Director: Sean Mathias
Starring: Clive Owen, Lothaire Bluteau, Brian Webber
Sean Mathias directed one feature film, Bent, and what a way to come in/go out. We’ve seen countless Holocaust stories turned into movies, both unbearable truth and shocking fiction, and we’ll see countless more; Hollywood knows that it’s a genre that stirs us into action and that we’ve shown no signs of giving up on supporting. And I don’t fault audiences for that; this era is definitely history we dare not forget, and I applaud directors for keeping it in focus, no matter how many times they go back to the well or how easy it may be to elicit emotion from these tales. But Mathias brings us something we think we understand from a direction we didn’t see coming, and for that deserves credit for, if not making a perfect film, crafting uniqueness when we weren’t sure there was any left.
Max has few cares as Germany enters war and the Nazi party takes over; he lives a life of frivolity among the young and the restless. He dates a dancer, beds anyone he chooses, frequents nightclubs, wheels and deals; Max is rarely sober and seldom sees life soberly, he would much rather use any money he ekes out of his wealthy family to find parties and to seek excess. But one fling too far, as they say, and Max’s latest conquest is about to get him into a new world of trouble. He takes home a Nazi officer because he is beautiful, but when the SS come to the door they aren’t there for tea. Max and his boyfriend are forced to flee for their lives, scraping by on their way toward Amsterdam, toward freedom, by whatever means necessary.
Picked up before they reach the border, the pair are identified as homosexuals and packed onto a train headed for Dachau, to be processed and most likely killed. On board, Max renounces his lover, his sexuality, and claims to be Jewish, desperate for a chance to stay alive one more day, to see the sun shine one more time. Thus begins his hellish imprisonment at a work camp, barely eating enough to live, moving stones every day in an exercise of mental torture, losing his humanity at the hands of those he once catered to. But a ray of light emerges in the form of Horst, a man who wears the pink triangle that should also have been Max’s. The duo remain standing only by holding each other up, becoming a symbol of love and hope in a time of ultimate despair.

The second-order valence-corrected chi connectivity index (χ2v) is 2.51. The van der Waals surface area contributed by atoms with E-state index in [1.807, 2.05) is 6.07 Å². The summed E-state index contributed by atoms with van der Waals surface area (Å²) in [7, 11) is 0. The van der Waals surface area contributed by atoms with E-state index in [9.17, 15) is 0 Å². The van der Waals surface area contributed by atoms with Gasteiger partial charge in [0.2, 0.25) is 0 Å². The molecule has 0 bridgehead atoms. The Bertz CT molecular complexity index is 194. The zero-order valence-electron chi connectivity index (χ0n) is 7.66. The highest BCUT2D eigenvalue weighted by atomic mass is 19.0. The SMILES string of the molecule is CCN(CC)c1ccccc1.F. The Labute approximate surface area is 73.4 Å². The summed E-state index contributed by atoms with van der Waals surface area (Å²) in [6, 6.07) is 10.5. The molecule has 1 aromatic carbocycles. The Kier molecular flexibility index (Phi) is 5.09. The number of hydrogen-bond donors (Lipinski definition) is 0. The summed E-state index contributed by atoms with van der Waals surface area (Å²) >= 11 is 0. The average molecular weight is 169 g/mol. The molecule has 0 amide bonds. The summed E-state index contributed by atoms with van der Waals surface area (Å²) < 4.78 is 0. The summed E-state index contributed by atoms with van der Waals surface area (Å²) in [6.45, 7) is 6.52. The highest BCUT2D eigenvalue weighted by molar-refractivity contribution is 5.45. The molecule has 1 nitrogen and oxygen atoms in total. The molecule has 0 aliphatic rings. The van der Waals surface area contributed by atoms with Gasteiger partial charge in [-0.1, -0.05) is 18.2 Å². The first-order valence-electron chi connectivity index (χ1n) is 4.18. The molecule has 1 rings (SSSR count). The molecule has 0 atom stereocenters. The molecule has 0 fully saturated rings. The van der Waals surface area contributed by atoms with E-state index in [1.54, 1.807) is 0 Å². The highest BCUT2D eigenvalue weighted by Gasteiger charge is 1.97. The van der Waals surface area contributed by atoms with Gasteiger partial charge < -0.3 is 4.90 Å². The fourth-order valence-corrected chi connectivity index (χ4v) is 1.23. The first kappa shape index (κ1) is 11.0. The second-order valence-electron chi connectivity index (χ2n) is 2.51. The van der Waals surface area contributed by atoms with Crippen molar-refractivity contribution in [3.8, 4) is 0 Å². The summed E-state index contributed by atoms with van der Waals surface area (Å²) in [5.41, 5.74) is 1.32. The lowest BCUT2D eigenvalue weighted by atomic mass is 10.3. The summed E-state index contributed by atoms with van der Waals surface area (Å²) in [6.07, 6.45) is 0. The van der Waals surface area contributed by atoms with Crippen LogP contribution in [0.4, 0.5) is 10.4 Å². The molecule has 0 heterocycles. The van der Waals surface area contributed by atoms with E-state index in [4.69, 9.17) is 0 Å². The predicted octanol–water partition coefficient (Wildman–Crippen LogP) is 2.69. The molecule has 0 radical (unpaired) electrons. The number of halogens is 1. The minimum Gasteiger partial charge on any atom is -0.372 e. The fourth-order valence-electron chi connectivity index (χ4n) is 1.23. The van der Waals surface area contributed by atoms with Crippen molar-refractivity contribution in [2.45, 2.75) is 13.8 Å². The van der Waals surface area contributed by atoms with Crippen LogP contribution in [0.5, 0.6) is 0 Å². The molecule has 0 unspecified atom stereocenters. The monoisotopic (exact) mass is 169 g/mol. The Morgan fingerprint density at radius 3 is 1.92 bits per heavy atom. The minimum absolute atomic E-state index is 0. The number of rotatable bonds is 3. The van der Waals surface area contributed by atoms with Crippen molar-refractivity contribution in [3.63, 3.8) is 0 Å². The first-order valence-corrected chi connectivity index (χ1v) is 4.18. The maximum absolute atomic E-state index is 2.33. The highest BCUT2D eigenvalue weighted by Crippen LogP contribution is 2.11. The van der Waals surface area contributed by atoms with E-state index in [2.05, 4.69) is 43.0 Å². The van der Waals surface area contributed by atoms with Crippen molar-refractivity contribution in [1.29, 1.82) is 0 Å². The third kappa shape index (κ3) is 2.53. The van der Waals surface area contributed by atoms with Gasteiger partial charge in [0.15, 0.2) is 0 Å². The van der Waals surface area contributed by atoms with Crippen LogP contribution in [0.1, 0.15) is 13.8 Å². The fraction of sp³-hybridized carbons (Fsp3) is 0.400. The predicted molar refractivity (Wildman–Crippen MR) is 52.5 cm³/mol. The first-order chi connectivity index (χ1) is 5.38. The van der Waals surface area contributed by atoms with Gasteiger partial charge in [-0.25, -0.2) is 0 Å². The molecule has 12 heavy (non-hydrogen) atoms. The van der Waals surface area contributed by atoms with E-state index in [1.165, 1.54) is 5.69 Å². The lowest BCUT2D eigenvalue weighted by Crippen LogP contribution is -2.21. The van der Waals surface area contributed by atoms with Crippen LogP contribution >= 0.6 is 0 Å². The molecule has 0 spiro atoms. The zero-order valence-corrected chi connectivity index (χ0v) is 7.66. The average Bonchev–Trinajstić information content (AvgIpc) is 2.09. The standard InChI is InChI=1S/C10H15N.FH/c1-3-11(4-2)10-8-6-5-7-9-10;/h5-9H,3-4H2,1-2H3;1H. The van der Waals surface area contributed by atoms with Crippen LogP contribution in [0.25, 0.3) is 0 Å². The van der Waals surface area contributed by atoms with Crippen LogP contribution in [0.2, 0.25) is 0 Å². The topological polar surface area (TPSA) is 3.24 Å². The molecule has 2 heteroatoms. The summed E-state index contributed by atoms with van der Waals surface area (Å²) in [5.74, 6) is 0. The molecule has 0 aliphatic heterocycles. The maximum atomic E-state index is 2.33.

Bent is done in a particular style that’s part historic drama and part black box cabaret. Especially at the beginning, when we meet Max and get to see him in his element, the film almost feels fantastic and dreamlike, with rubble as sets, a musical number, and very little dialogue. It’s a stark contrast to later in the story, when the action takes place among the factories of the death camp, and perhaps that was the intention all along, to create two very different worlds with two very different atmospheres, almost like two completely separate movies. If that was what Mathias was going for then he succeeded, and we should remember that this is also a play, written by Martin Sherman, who wrote the screenplay for the film as well, so that explains the unusual air at the beginning, which ultimately gives way to much weightier elements later on.